ASP.NET Webforms has been the standard web development model on the Microsoft .NET platform since its release in 2002. One of the key web development aims, is making the stateless nature of the internet easier to develop for.
It does this by wrapping up all the things you might expect if you're coming from Windows programming:
- Input controls having the same content as when you last interacted with the page (via mechanisms like ViewState).
- Event driven architecture (btnDoStuff.Click += new .)
It does a great job of abstracting away the details of what's going on, it makes it easy to pick up and work with.
It makes you really productive create a form, add some text box controls, add a button, wire up to the click event, grab the data from the form via a full control hierarchy.
Bing, bang, bosh! you've got a contact form.
The thing is though, the web isn't stateful, and working with the comfy blanket of Webforms makes you forget that.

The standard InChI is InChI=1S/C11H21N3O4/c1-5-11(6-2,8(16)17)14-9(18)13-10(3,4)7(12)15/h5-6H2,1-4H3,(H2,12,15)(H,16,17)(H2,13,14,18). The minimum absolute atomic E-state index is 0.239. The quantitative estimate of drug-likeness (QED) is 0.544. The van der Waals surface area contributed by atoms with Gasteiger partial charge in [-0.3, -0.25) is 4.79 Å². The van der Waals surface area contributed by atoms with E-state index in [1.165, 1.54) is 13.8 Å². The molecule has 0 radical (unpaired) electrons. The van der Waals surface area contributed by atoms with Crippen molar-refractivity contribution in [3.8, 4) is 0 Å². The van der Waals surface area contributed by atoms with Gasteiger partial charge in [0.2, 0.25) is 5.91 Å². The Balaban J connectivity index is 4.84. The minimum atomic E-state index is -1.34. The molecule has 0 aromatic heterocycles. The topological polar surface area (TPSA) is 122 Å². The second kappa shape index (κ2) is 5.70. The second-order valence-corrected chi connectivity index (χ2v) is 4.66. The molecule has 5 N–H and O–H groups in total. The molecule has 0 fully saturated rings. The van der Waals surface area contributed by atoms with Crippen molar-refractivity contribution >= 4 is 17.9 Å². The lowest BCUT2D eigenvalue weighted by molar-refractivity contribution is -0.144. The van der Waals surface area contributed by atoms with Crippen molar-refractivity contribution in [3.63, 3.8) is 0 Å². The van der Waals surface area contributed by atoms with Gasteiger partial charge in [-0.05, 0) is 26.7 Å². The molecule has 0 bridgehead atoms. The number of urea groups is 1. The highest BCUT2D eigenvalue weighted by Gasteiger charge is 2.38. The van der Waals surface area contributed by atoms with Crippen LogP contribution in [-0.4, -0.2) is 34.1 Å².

ASP.NET MVC was released this year, it's an alternative web framework that takes you back to the truth. It runs on the same .NET platform but takes you back to thinking of pages in terms of resource request / response.
We love Webforms, we've got a big investment in them and it's one of the things that enables us to build great web applications.
What's the one reason ASP.NET MVC can only be a good thing? because it makes you remember the truth.
Take the blue pill, go with the programmatic illusion of the stateful web, or take the red pill and see how deep the rabbit hole goes. I'll always take knowledge over ignorance.